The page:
South Carolina state, county emergency crews prepared for Hurricane Ian
Emergency crews are preparing as the storm could bring several inches of rain to S.C.
YORK COUNTY, S.C. (WBTV) - Gov. Henry McMaster just declared a state of emergency in South Carolina, days ahead of Hurricane Ian hitting the state.
Gov. McMaster said the Palmetto State is ready for the impacts of Hurricane Ian, no matter what it brings here. He said the state of emergency declaration should get needed resources out even quicker, but still urged residents to be their own emergency manager.
“These storms are unpredictable, so we need to do what we can to be safe,” McMaster said.
That’s exactly what emergency managers, like Lancaster County’s Darren Player, are doing in South Carolina counties.
”Of course we hope we’ll go unscathed, but you never know until the actual event gets here,” Player said.
That is why Player said they are preparing for the worst. He said crews have been checking all the equipment, especially the kind used in water rescues.
”We could end up with situations that people aren’t careful, people might get into situations where they need to be rescued,” he said.
Player said counties in the WBTV viewing area will get hit with heavy winds and even more rain—about six inches.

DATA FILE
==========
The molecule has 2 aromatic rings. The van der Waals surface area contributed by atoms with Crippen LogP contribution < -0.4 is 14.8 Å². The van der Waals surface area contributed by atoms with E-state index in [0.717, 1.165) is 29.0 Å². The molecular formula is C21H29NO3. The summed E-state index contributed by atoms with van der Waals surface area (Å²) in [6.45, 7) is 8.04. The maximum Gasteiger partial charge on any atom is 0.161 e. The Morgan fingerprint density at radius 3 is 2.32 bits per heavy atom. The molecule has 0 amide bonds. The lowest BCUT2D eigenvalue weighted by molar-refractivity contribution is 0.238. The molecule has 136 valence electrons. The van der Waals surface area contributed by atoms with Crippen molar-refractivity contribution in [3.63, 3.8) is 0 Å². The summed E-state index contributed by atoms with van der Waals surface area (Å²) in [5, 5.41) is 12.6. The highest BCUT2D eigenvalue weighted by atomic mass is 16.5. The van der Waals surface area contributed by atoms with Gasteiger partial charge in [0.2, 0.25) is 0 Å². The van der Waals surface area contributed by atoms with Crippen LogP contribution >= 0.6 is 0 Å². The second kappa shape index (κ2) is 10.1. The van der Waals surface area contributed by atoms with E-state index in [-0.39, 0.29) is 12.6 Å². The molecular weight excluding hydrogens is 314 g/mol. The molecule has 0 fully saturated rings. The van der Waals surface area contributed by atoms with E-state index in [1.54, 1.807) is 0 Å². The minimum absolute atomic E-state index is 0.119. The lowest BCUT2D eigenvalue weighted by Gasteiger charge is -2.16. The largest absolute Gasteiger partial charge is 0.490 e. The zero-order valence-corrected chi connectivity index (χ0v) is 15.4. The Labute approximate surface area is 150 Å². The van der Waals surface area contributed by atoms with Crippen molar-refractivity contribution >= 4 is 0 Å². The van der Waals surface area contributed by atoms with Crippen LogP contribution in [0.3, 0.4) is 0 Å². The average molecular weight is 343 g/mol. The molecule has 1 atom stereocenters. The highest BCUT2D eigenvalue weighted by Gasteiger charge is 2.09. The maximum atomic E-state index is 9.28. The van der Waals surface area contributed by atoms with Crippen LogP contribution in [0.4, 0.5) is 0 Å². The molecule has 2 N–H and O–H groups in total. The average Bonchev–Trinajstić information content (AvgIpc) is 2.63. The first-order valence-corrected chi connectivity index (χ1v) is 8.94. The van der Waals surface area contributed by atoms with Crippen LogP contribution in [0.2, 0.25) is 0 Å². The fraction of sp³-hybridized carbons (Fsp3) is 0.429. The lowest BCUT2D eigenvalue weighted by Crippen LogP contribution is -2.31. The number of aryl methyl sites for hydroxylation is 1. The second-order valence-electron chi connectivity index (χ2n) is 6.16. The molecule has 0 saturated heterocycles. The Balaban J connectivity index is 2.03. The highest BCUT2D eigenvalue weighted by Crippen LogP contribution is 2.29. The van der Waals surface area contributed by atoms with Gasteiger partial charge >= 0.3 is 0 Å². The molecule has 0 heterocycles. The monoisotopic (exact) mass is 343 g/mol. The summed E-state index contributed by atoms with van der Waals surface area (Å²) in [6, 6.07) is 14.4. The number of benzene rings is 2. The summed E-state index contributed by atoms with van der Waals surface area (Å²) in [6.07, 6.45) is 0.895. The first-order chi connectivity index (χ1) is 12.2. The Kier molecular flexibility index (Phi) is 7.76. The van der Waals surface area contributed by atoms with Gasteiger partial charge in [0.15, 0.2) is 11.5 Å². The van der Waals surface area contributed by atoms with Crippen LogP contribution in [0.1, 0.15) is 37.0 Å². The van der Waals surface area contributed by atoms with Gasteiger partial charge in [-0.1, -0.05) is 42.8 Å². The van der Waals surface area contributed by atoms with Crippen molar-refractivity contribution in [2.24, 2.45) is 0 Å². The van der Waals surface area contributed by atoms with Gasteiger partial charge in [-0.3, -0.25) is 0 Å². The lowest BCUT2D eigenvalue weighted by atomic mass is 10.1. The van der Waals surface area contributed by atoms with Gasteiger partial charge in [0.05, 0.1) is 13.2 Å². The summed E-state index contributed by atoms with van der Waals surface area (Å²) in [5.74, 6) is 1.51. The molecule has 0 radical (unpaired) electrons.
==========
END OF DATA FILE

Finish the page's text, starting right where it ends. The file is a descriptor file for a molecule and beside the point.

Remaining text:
Lancaster County is only set to get about four inches, but surrounding counties are going to get closer to six. He said they have to prepare for the county to get the same as other nearby counties just in case, so they’re also prepared for flash-flooding.
”The more paved surfaces we have in the county, the worse that becomes,” Player said.
The South Carolina Department of Transportation (SCDOT) is trying to help counties out by draining and clear the drain ditches in flood-prone areas.
”They’ll hopefully do their job and capture a lot of this water,” SCDOT Communications Director Pete Poore said.
SCDOT said more crews will be needed on the coast though, so that’s where they’re sending some extra people.
“It’s less likely there will be less severe damage in your areas, so we can spare some crews from those counties up there and head down to the coastal areas to help out,” Poore said.
Much of SCDOT’s work will be after the storm passes so the people who provide help after the storm, such energy companies or emergency vehicles, can do so.
WBTV reached out to Duke Energy to find out its plan so when we get that information we will share it.
Many resources can be found here on the state’s emergency management website.
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